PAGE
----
State Audit Office: the system of public procurement still to be developed

Toomas Mattson | 11/23/2004 | 12:00 AM

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TALLINN, 23 November 2004 - The State Audit Office (SAO) states that there are shortcomings in government agencies in respect of public procurement planning, assignment of responsibility for the management of public procurement and performance of internal audit of procurement. However, government agencies have set to improving the situation and the SAO has pointed out several positive trends.

In 2003, central and local government authorities announced public invitations to tender subject to registration in the public procurement register at a total cost of EEK 4.1 billion.

The SAO analyzed the activity of government agencies in the planning and management of public procurement, in particular the planning of procedures and the in-house assignment of rights and responsibilities in these procedures. Another purpose was to consolidate the positive experience of agencies and on its basis make recommendations for the improvement of the internal controls applicable to the management of procurement.

The SAO sees it positive that many agencies have started to draw up annual procurement schemes. This helps to decrease the risk of failing to initiate a public procurement procedure or delaying the commencement of procurement procedures, as well as to prevent the temporal accumulation of procedures to the extent that may interfere with the management of procurement and significantly deteriorate the outcome.

It is equally important to start the preparation for extensive and complex procurement in good time, especially when there are several agencies and their sub-units involved in the same procurement process.

The SAO has had to repeatedly state that these procedures are not started in time, that insufficient preparation does not allow for the attainment of desired goals and that the results are achieved considerably later than intended. At the debates in the course of the audit all audited entities acknowledged the necessity of procurement schemes and after the audit announced of their decision of implementing those schemes.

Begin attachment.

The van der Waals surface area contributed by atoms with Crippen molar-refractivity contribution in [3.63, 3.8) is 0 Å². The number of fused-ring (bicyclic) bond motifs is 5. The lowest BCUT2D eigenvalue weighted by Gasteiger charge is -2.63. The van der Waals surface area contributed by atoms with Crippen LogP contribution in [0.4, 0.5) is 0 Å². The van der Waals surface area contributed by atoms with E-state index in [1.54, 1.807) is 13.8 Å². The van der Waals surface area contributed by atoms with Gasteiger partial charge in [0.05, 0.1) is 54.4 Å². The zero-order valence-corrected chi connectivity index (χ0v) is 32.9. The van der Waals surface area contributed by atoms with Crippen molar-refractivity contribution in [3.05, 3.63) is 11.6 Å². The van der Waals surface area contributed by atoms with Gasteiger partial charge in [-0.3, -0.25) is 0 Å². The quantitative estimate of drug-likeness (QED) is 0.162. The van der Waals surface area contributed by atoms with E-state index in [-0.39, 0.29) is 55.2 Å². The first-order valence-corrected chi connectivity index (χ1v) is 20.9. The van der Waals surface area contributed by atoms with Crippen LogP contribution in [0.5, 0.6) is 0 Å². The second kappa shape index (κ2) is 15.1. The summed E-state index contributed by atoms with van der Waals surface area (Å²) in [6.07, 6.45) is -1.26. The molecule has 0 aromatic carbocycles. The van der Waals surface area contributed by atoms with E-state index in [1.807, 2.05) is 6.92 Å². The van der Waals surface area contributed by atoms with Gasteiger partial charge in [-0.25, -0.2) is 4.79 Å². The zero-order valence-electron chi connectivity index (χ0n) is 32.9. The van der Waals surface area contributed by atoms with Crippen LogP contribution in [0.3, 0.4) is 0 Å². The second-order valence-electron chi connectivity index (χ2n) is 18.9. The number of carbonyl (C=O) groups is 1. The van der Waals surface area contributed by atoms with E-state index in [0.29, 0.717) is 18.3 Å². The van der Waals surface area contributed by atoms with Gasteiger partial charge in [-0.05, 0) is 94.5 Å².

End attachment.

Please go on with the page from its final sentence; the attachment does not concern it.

In general, agencies have designated officials and structural units to arrange for the agency’s procurement activities. However, in many cases the role of the official made responsible for specific procurement, the relation between the said official and the regular procurement committee in the agency, as well as the extent to which the official represents the agency in relations with the tenderer have not been specified.

The SAO has made a proposal to the Minister of Finance to consider an amendment to the Public Procurement Act that would abolish the obligation of the contracting authority to designate an official responsible for public procurement. The Minister of Finance did not consider this proposal practical, because in his view this might disperse the responsibility of the organisers of public procurement and bring about deterioration of the quality of public procurement management.